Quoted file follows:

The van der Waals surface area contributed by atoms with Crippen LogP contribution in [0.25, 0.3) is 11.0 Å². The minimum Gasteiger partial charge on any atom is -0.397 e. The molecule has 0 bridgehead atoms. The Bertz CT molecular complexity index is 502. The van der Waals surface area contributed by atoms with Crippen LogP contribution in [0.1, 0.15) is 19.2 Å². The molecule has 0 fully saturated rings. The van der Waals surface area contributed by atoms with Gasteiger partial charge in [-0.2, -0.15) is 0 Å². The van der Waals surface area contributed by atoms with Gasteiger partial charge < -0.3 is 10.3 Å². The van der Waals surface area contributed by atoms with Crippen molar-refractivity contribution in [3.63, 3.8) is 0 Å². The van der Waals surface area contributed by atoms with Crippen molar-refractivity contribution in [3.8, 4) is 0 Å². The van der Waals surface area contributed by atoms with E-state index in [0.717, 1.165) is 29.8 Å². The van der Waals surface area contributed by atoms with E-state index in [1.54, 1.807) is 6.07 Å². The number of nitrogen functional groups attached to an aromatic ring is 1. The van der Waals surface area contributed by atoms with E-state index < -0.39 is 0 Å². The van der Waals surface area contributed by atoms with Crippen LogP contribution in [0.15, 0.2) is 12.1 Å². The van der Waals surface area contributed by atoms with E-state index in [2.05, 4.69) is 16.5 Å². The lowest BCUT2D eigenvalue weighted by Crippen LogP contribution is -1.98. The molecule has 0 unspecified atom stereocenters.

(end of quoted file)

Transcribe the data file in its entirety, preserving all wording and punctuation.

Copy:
The van der Waals surface area contributed by atoms with Crippen LogP contribution in [0.25, 0.3) is 11.0 Å². The minimum Gasteiger partial charge on any atom is -0.397 e. The molecule has 0 bridgehead atoms. The Bertz CT molecular complexity index is 502. The van der Waals surface area contributed by atoms with Crippen LogP contribution in [0.1, 0.15) is 19.2 Å². The molecule has 0 fully saturated rings. The van der Waals surface area contributed by atoms with Gasteiger partial charge in [-0.2, -0.15) is 0 Å². The van der Waals surface area contributed by atoms with Gasteiger partial charge < -0.3 is 10.3 Å². The van der Waals surface area contributed by atoms with Crippen molar-refractivity contribution in [3.63, 3.8) is 0 Å². The van der Waals surface area contributed by atoms with Crippen molar-refractivity contribution in [3.8, 4) is 0 Å². The van der Waals surface area contributed by atoms with E-state index in [0.717, 1.165) is 29.8 Å². The van der Waals surface area contributed by atoms with E-state index in [1.54, 1.807) is 6.07 Å². The number of nitrogen functional groups attached to an aromatic ring is 1. The van der Waals surface area contributed by atoms with E-state index < -0.39 is 0 Å². The van der Waals surface area contributed by atoms with Crippen LogP contribution in [0.15, 0.2) is 12.1 Å². The van der Waals surface area contributed by atoms with E-state index in [2.05, 4.69) is 16.5 Å². The lowest BCUT2D eigenvalue weighted by Crippen LogP contribution is -1.98. The molecule has 0 unspecified atom stereocenters.